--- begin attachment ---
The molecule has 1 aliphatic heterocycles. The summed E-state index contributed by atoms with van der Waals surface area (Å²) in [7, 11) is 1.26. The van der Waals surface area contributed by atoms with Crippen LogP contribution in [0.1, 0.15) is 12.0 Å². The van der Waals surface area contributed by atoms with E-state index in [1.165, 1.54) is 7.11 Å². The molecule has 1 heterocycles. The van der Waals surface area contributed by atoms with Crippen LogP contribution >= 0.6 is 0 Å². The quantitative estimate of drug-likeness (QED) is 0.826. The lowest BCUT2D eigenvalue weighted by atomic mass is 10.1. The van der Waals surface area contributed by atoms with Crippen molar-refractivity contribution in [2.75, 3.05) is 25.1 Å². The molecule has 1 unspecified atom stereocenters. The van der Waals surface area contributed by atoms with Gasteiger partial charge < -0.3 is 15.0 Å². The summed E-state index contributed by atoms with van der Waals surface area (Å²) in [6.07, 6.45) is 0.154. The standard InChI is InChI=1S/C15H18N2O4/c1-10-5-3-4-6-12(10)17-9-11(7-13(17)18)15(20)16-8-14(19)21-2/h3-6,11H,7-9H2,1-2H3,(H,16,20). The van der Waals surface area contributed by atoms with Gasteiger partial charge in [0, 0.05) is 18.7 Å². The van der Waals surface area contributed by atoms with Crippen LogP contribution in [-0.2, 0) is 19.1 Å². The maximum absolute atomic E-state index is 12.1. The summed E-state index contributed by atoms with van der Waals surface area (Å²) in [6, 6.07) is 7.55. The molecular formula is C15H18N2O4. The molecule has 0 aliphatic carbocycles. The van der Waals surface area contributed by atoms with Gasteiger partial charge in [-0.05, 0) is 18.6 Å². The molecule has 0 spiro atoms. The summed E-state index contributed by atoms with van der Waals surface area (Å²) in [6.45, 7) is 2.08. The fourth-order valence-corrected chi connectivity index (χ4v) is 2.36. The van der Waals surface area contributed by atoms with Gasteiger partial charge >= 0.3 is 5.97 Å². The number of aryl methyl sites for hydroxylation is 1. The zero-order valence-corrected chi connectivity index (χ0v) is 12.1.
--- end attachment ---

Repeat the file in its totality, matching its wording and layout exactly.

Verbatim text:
The molecule has 1 aliphatic heterocycles. The summed E-state index contributed by atoms with van der Waals surface area (Å²) in [7, 11) is 1.26. The van der Waals surface area contributed by atoms with Crippen LogP contribution in [0.1, 0.15) is 12.0 Å². The van der Waals surface area contributed by atoms with E-state index in [1.165, 1.54) is 7.11 Å². The molecule has 1 heterocycles. The van der Waals surface area contributed by atoms with Crippen LogP contribution >= 0.6 is 0 Å². The quantitative estimate of drug-likeness (QED) is 0.826. The lowest BCUT2D eigenvalue weighted by atomic mass is 10.1. The van der Waals surface area contributed by atoms with Crippen molar-refractivity contribution in [2.75, 3.05) is 25.1 Å². The molecule has 1 unspecified atom stereocenters. The van der Waals surface area contributed by atoms with Gasteiger partial charge < -0.3 is 15.0 Å². The summed E-state index contributed by atoms with van der Waals surface area (Å²) in [6.07, 6.45) is 0.154. The standard InChI is InChI=1S/C15H18N2O4/c1-10-5-3-4-6-12(10)17-9-11(7-13(17)18)15(20)16-8-14(19)21-2/h3-6,11H,7-9H2,1-2H3,(H,16,20). The van der Waals surface area contributed by atoms with Gasteiger partial charge in [0, 0.05) is 18.7 Å². The van der Waals surface area contributed by atoms with Crippen LogP contribution in [-0.2, 0) is 19.1 Å². The maximum absolute atomic E-state index is 12.1. The summed E-state index contributed by atoms with van der Waals surface area (Å²) in [6, 6.07) is 7.55. The molecular formula is C15H18N2O4. The molecule has 0 aliphatic carbocycles. The van der Waals surface area contributed by atoms with Gasteiger partial charge in [-0.05, 0) is 18.6 Å². The molecule has 0 spiro atoms. The summed E-state index contributed by atoms with van der Waals surface area (Å²) in [6.45, 7) is 2.08. The fourth-order valence-corrected chi connectivity index (χ4v) is 2.36. The van der Waals surface area contributed by atoms with Gasteiger partial charge >= 0.3 is 5.97 Å². The number of aryl methyl sites for hydroxylation is 1. The zero-order valence-corrected chi connectivity index (χ0v) is 12.1.